When we decide to flout COVID-19 guidelines in community spaces, we are saying “my fun being at its maximum possible level at all times is so important to me that I am unwilling to temporarily modify my behavior to help lessen the suffering of my fellow community members.” In other words, we are saying “my desire to have all of the fun is so great that I don’t care if it comes at the expense of my community members’ suffering.”
Do we really believe we “love” the people of our communities if this is how we are treating them? Does a community where the members care so little about each other (and lie to themselves and each other about it, because we all are so quick to say how much we “love” our communities) sound like a community at all? Let’s say we weren’t shooting for some kind of real, transformative, purifying love, and instead were only going for a chill place to hang out. Does a space where the people within it are totally comfortable contributing to the suffering of others in the pursuit of “fun” sound like a chill place to hang out?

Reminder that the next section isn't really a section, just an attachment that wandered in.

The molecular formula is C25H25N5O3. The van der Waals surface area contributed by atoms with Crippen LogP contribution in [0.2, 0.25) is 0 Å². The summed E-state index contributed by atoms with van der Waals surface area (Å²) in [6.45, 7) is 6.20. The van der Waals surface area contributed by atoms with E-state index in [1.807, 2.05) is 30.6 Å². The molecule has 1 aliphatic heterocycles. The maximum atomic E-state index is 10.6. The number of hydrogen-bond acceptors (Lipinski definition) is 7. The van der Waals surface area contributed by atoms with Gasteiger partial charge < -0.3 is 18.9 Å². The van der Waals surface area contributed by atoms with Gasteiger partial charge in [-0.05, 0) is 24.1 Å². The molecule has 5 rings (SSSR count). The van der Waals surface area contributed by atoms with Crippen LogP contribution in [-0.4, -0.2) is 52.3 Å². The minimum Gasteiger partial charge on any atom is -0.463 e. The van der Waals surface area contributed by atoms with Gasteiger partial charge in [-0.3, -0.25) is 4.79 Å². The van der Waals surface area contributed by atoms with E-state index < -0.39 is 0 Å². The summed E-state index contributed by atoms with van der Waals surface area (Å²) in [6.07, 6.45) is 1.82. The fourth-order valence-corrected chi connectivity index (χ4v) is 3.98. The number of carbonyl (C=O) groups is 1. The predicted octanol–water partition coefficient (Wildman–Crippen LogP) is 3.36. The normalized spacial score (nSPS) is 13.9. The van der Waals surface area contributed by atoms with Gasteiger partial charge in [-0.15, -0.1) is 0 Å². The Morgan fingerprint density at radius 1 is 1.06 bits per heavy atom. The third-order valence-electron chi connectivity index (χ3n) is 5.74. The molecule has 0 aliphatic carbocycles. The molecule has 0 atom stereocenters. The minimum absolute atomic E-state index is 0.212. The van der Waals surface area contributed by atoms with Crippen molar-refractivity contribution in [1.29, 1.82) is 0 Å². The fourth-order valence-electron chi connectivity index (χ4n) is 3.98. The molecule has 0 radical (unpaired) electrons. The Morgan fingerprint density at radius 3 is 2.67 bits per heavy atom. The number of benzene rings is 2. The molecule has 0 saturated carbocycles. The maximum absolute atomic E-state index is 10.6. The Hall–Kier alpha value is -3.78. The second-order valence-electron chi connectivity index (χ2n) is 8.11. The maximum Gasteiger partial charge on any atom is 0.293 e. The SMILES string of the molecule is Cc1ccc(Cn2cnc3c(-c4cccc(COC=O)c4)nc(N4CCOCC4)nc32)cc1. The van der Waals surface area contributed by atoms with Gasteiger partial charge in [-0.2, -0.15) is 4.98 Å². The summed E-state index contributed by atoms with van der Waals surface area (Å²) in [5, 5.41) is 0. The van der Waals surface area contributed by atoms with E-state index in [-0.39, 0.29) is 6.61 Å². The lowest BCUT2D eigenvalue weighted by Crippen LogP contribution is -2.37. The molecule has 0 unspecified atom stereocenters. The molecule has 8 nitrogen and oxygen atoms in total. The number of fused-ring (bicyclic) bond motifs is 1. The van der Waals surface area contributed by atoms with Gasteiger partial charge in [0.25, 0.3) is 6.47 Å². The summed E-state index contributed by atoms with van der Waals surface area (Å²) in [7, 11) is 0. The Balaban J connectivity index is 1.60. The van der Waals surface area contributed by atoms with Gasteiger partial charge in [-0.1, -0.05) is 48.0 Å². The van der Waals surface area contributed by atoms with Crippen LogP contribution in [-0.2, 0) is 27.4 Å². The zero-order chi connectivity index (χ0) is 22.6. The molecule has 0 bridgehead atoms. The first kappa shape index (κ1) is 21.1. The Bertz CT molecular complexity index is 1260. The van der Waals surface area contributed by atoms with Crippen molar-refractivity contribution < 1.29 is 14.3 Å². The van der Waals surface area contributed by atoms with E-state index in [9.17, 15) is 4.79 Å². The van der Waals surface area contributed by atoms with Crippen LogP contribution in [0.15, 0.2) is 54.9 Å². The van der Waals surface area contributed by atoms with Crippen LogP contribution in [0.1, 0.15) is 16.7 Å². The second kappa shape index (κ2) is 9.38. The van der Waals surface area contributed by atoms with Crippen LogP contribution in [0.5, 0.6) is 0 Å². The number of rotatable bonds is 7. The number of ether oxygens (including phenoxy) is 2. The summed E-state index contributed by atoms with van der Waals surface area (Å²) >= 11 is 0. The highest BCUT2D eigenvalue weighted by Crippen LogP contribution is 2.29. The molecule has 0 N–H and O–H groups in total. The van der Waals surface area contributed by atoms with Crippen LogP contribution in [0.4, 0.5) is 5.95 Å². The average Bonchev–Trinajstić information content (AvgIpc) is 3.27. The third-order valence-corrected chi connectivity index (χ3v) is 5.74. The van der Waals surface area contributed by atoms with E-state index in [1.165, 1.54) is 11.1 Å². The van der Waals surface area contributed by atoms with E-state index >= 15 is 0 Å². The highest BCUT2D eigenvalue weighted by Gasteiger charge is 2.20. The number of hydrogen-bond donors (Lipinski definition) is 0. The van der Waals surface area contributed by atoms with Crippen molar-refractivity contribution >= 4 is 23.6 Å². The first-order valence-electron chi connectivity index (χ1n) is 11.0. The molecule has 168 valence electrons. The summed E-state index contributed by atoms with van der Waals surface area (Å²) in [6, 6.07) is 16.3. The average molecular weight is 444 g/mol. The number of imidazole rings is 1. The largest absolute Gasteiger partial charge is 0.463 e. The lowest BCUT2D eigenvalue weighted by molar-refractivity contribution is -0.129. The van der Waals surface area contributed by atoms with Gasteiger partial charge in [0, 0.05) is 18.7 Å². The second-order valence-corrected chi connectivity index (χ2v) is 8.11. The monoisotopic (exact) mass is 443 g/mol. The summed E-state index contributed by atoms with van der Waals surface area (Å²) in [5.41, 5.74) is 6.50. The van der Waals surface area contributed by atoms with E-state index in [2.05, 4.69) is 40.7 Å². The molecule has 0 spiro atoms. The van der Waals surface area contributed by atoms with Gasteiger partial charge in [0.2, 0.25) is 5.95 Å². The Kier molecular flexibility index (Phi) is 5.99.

Do you like the cookies so much you need to eat all ten of them, knowing the friend you’re sitting beside and whom you claim to “love” is hungry and has no cookies at all?
Because that’s what you sound like.